It also makes the bookkeeping and tracking more independent. If you’re managing the property you can also pay yourself which becomes an expense and is generally another way to slightly lower your tax exposure. I’d talk to a tax attorney (many are CPAs as well) who does this and get their advice.

An LLC is a pass through entity so the income and income taxes pass through to you and generally isn’t a heavy lift in most states. On the “state” side of things the state and even local municipality is going to make a difference on your tax burden making this harder to answer.

Personally I’d put it in an LLC and treat it like a business (if that’s what it is) generally the tax burden doesn’t change much, but everything else is cleaner when tracking things like expenses.
posted by bitdamaged at 6:38 AM on September 17 [1 favorite]

Oh yeah, what is your actual long-term plan for this place? How many days do you intend to rent it in 2024, and how many days do you expect to stay? Also do you have expenses that are directly related to the rental (e.g. do you have to pay some kind of fee to the condo association and/or resort for every rental)? You don't want to *lose* money on the rental, obviously, but taxes are only part of that equation.
posted by mskyle at 6:47 AM on September 17

Going through all the setup and administration to only let a place for 14 days does not seem worth the effort.
Renting it out for 6 or 8 weeks and paying tax may still be marginal when you consider all the costs and potential wear and tear, I'm assuming you plan to sell at the end of the season.
So I would go for option 4. Get a 2 month leave of absence from your job, spend it all at the condo, have the ski holiday of a lifetime and put the place up for sale while you are there.
You only live once, when else will you get this chance?
posted by Lanark at 7:23 AM on September 17

Response by poster: To clarify, in future years we plan to use it for at least 2 weeks (probably more) and rent it the rest of the time. This is just a question this year because the sale is happening at the end of October. We want to keep it for at least 5-10 years if not more.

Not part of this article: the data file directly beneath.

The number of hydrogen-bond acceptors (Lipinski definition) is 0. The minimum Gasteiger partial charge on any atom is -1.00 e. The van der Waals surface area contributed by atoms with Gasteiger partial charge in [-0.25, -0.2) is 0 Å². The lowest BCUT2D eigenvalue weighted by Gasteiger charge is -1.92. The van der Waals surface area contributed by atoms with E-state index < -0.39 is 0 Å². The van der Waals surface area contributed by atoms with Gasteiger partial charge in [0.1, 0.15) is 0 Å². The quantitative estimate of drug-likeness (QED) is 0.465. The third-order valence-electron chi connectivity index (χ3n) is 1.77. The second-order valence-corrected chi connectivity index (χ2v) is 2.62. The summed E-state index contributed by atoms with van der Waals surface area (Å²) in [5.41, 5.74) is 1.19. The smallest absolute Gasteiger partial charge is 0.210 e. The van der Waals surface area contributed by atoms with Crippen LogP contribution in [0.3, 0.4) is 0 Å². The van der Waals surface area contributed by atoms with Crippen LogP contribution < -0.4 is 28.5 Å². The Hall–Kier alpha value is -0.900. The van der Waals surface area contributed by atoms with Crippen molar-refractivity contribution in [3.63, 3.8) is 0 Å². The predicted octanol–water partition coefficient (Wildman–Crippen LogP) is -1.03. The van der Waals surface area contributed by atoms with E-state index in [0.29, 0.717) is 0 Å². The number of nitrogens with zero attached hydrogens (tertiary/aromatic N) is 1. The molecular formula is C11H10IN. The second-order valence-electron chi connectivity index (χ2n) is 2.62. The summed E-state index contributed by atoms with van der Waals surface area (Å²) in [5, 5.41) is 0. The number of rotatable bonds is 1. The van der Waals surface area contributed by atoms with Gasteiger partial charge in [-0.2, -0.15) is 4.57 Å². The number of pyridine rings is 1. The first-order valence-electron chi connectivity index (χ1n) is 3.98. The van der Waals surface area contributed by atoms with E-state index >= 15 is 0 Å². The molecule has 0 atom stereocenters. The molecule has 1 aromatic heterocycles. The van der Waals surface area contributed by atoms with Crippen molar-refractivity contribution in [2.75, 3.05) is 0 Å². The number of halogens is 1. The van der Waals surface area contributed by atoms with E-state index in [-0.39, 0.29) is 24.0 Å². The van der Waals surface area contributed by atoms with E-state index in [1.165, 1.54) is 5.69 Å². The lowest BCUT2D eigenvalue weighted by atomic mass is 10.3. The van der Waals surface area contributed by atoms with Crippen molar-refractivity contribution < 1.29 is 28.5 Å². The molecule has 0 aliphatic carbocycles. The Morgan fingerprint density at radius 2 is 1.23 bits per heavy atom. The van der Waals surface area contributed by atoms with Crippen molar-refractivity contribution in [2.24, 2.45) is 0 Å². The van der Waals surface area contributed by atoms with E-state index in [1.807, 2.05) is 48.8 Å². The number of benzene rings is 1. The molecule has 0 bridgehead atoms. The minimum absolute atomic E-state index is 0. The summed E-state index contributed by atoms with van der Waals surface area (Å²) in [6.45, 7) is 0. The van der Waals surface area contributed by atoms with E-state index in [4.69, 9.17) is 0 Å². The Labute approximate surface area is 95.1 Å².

posted by beyond_pink at 7:35 AM on September 17

OK also I think you may be slightly misreading the regulation. I am not an accountant but as I read it there are two elements to it:

1) Is this your "residence" or a dedicated rental property?
2) How many days are you renting it for in the year?

As for 1, it's a "residence" if you stay there for EITHER 14+ days OR 10%+ of the days you rent it.

As for 2, if you rent it for less than 15 days, you can avoid paying taxes on the income.

So you also have an option 4) - Rent for up to 14 days, stay for 2+ days (10% of 14 rounded up), pay no taxes on the rental income (but also take no deductions).
posted by mskyle at 8:13 AM on September 17

In terms of start-up expenses, there is a difference between consumable supplies (used up within 12 months) and tangible property (lasts longer than 12 months). Tangible property below a certain $ value can be deducted in the year you buy it, the rest has to be depreciated over time. So, if the rental is not considered a business in the first two months, you don't get any of deductions plus when you do covert it to a business, you need to value the tangible property at its used good value, not what you paid for it originally. My guess is that if you treat it like a business, you will lose money the first year and can carry that loss forward in case you start making money in the future.

We had a rental property where we never paid any taxes because the depreciation on the house exceeded the rental income. We then had to recapture that depreciation but I think (not sure) that it reduced our cost basis and so got taxed as capital gains rather than regular income. However, ask a real accountant about that part since our CPA's tax software calculated all of that and I just paid what what the form said I owed.
posted by metahawk at 1:40 PM on September 17 [1 favorite]